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Freud, Objects and People – Why this elevator never reached the top floor

Freuds ( tipo andy warhol )

Freuds ( tipo andy warhol ) by Paulo Marquez via Flickr

For Sigmund Freud, the object is something a subject directs energy toward in an attempt to gratify instinctual desires.

Just how a person relates to the object depends on their psychological maturity.

In Freudian theory the object usually refers to another person, aspects of a person, or a full or partial symbolic representation of a person.

When an object refers to another complete person, replete with human rights and dignity, the object is called a whole object.

By calling other people “objects” it may seem that Freud’s theory objectifies people and is unduly self-absorbed. But that would be a flawed interpretation. Freud also says the psyche’s main job is to balance internal and external forces acting on it. In his own lingo, the ego mediates the often competing demands of the id (instincts) and the superego (internalized social norms and morals).

Freud does fall short, in my opinion, with his view of morality—or rather, the source of morality. Some people do seem to feel neurotic guilt and shame based on faulty upbringing or authoritarian social norms.

And this would fit with Freud’s thinking. But other, more genuine, feelings of contrition may arise from a sense of something higher, something truly spiritual which guides our understanding of morality.

Freud doesn’t put much stock in this kind of religious or spiritual thinking.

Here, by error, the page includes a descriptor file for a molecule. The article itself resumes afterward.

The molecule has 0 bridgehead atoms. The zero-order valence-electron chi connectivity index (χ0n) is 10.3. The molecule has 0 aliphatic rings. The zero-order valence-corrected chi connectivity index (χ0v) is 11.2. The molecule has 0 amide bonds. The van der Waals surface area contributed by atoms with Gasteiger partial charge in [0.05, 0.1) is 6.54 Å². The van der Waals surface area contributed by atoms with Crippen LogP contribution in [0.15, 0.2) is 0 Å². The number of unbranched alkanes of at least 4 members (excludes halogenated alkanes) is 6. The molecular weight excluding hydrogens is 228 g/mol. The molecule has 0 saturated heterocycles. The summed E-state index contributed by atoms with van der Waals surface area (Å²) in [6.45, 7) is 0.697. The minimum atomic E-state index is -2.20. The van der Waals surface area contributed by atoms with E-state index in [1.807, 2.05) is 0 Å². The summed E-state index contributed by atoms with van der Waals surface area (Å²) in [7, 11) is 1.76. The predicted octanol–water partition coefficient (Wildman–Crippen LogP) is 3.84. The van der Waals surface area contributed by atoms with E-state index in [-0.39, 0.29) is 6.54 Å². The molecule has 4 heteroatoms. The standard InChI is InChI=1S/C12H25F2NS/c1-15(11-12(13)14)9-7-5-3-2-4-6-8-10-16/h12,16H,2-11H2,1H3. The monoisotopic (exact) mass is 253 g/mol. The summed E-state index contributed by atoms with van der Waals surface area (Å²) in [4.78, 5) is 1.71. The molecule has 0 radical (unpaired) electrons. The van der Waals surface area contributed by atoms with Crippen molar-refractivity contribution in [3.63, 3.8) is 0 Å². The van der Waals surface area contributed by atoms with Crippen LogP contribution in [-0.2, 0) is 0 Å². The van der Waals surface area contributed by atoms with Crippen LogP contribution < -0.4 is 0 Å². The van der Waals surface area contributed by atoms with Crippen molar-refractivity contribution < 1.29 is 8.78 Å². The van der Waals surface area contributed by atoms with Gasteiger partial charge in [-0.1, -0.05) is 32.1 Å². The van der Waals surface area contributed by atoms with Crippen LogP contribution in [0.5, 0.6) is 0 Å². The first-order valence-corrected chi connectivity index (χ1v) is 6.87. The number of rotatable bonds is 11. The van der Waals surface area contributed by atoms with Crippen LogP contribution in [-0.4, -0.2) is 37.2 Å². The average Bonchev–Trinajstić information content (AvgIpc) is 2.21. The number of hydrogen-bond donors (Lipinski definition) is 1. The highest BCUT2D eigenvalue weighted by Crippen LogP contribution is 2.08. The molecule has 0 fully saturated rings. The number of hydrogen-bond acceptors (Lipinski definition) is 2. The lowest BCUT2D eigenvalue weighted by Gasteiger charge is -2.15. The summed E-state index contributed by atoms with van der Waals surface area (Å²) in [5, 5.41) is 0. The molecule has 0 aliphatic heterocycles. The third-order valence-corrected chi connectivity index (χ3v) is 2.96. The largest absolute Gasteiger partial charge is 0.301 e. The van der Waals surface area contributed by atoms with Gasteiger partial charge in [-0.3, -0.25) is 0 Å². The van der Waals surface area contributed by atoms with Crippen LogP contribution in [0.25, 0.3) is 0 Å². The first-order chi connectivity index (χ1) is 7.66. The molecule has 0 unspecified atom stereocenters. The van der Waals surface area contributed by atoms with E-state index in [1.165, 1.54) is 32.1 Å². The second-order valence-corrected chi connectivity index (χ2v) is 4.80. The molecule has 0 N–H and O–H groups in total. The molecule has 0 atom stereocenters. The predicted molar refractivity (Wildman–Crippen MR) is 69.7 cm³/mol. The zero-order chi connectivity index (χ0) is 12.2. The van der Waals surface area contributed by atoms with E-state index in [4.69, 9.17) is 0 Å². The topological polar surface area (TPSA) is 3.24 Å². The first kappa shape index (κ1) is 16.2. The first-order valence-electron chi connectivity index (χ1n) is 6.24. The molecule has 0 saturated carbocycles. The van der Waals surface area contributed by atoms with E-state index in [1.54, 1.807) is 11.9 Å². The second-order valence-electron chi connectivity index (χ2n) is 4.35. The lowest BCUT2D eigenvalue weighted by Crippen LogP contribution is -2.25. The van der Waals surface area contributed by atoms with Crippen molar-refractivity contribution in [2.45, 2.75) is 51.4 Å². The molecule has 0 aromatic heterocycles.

The founder of psychoanalysis was an atheist who generally mocked those experiencing – what they understood as – spiritual insights and graces.

One can’t help but wonder how many materialistic psychiatrists do the same sort of thing today, especially when it comes to personal spirituality, which has a rather sketchy status within contemporary psychiatry.¹

¹ In contrast to organized religion which psychiatry is compelled to accept, just as social and political pressures impelled it to accept gays and lesbians only after many years of stigmatization and harmful “treatments.”

Related » Cathexis, Fixation, Projection, Repression, Splitting, Stages of Psychosexual Development

References:

  • Charles Rycroft, A Critical Dictionary of Psychoanalysis, Harmondsworth: Penguin 1977, p. 100.
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Stages of Psychosexual Development

Freud, explícame tú esto: tnarik / Eduardo

Freud, explícame tú esto: tnarik / Eduardo via Flickr

The Austrian neurologist and founder of psychoanalysis Sigmund Freud outlines five early stages of psycho-sexual development in which the ego and libido are developed. Sam McLeod does an admirable job in explaining this often baffling theory:

These are called psychosexual stages because each stage represents the fixation of libido (roughly translated as sexual drives or instincts) on a different area of the body. As a person grows physically certain areas of their body become important as sources of potential frustration (erogenous zones), pleasure or both.¹

The five early stages are:

  1. The oral stage of 0-1 years where infant gratification is achieved through sucking the primary object of the mother’s breast (or substitute objects)²
  2. The anal stage of 1-3, in which sexual gratification is achieved through the child’s control over and actual production of feces. From his or her toilet training the child first learns the reality of restrictions from the external world
  3. The phallic stage of 3-6, where the body and especially genitalia become important. The child learns sexual and gender differences, and may explore with self and others by playing “doctor” and other childhood activities
  4. The latency period – occurring between the phallic stage and adolescence – in which the child pays less attention to the body and more to the acquisition of essential life skills